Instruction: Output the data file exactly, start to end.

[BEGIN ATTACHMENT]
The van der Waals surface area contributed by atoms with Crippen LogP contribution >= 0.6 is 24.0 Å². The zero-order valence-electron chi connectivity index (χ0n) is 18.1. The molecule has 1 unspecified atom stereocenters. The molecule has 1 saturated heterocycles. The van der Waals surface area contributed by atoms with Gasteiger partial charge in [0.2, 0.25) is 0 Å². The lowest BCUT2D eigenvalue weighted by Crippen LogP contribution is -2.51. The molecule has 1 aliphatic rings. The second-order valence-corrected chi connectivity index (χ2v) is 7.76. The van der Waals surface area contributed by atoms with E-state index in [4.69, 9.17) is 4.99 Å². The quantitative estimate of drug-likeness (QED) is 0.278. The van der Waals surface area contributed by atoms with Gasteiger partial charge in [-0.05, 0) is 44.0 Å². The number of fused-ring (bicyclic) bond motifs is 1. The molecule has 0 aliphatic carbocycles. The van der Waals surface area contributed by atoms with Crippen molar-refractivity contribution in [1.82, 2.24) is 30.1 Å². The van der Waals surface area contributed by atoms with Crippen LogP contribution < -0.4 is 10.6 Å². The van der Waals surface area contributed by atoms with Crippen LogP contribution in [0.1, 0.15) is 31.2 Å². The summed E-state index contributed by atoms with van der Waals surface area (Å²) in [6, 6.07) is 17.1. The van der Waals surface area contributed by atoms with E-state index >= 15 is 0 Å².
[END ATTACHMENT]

The van der Waals surface area contributed by atoms with Crippen LogP contribution >= 0.6 is 24.0 Å². The zero-order valence-electron chi connectivity index (χ0n) is 18.1. The molecule has 1 unspecified atom stereocenters. The molecule has 1 saturated heterocycles. The van der Waals surface area contributed by atoms with Gasteiger partial charge in [0.2, 0.25) is 0 Å². The lowest BCUT2D eigenvalue weighted by Crippen LogP contribution is -2.51. The molecule has 1 aliphatic rings. The second-order valence-corrected chi connectivity index (χ2v) is 7.76. The van der Waals surface area contributed by atoms with E-state index in [4.69, 9.17) is 4.99 Å². The quantitative estimate of drug-likeness (QED) is 0.278. The van der Waals surface area contributed by atoms with Gasteiger partial charge in [-0.05, 0) is 44.0 Å². The number of fused-ring (bicyclic) bond motifs is 1. The molecule has 0 aliphatic carbocycles. The van der Waals surface area contributed by atoms with Crippen molar-refractivity contribution in [1.82, 2.24) is 30.1 Å². The van der Waals surface area contributed by atoms with Crippen LogP contribution < -0.4 is 10.6 Å². The van der Waals surface area contributed by atoms with Crippen LogP contribution in [0.1, 0.15) is 31.2 Å². The summed E-state index contributed by atoms with van der Waals surface area (Å²) in [6, 6.07) is 17.1. The van der Waals surface area contributed by atoms with E-state index >= 15 is 0 Å².